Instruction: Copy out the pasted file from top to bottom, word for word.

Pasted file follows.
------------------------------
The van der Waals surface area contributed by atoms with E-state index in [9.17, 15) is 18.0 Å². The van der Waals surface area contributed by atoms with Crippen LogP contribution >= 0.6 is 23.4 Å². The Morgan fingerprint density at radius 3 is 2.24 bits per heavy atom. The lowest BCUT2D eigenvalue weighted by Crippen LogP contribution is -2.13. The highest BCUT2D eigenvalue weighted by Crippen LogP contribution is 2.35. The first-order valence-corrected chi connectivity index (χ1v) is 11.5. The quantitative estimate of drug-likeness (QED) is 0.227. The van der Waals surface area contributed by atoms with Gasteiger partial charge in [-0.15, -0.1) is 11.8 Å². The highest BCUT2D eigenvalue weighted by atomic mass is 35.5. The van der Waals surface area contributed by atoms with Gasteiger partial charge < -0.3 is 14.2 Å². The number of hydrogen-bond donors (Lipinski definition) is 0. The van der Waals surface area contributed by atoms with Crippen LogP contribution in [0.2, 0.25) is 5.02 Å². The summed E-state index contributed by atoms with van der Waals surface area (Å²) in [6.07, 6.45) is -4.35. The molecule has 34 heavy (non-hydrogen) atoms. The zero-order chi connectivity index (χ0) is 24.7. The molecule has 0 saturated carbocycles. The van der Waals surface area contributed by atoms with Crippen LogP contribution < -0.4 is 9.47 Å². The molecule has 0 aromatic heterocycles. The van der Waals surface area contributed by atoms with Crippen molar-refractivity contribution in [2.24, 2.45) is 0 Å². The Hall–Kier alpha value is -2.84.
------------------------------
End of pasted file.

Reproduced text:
The van der Waals surface area contributed by atoms with E-state index in [9.17, 15) is 18.0 Å². The van der Waals surface area contributed by atoms with Crippen LogP contribution >= 0.6 is 23.4 Å². The Morgan fingerprint density at radius 3 is 2.24 bits per heavy atom. The lowest BCUT2D eigenvalue weighted by Crippen LogP contribution is -2.13. The highest BCUT2D eigenvalue weighted by Crippen LogP contribution is 2.35. The first-order valence-corrected chi connectivity index (χ1v) is 11.5. The quantitative estimate of drug-likeness (QED) is 0.227. The van der Waals surface area contributed by atoms with Gasteiger partial charge in [-0.15, -0.1) is 11.8 Å². The highest BCUT2D eigenvalue weighted by atomic mass is 35.5. The van der Waals surface area contributed by atoms with Gasteiger partial charge < -0.3 is 14.2 Å². The number of hydrogen-bond donors (Lipinski definition) is 0. The van der Waals surface area contributed by atoms with Crippen LogP contribution in [0.2, 0.25) is 5.02 Å². The summed E-state index contributed by atoms with van der Waals surface area (Å²) in [6.07, 6.45) is -4.35. The molecule has 34 heavy (non-hydrogen) atoms. The zero-order chi connectivity index (χ0) is 24.7. The molecule has 0 saturated carbocycles. The van der Waals surface area contributed by atoms with Crippen LogP contribution < -0.4 is 9.47 Å². The molecule has 0 aromatic heterocycles. The van der Waals surface area contributed by atoms with Crippen molar-refractivity contribution in [2.24, 2.45) is 0 Å². The Hall–Kier alpha value is -2.84.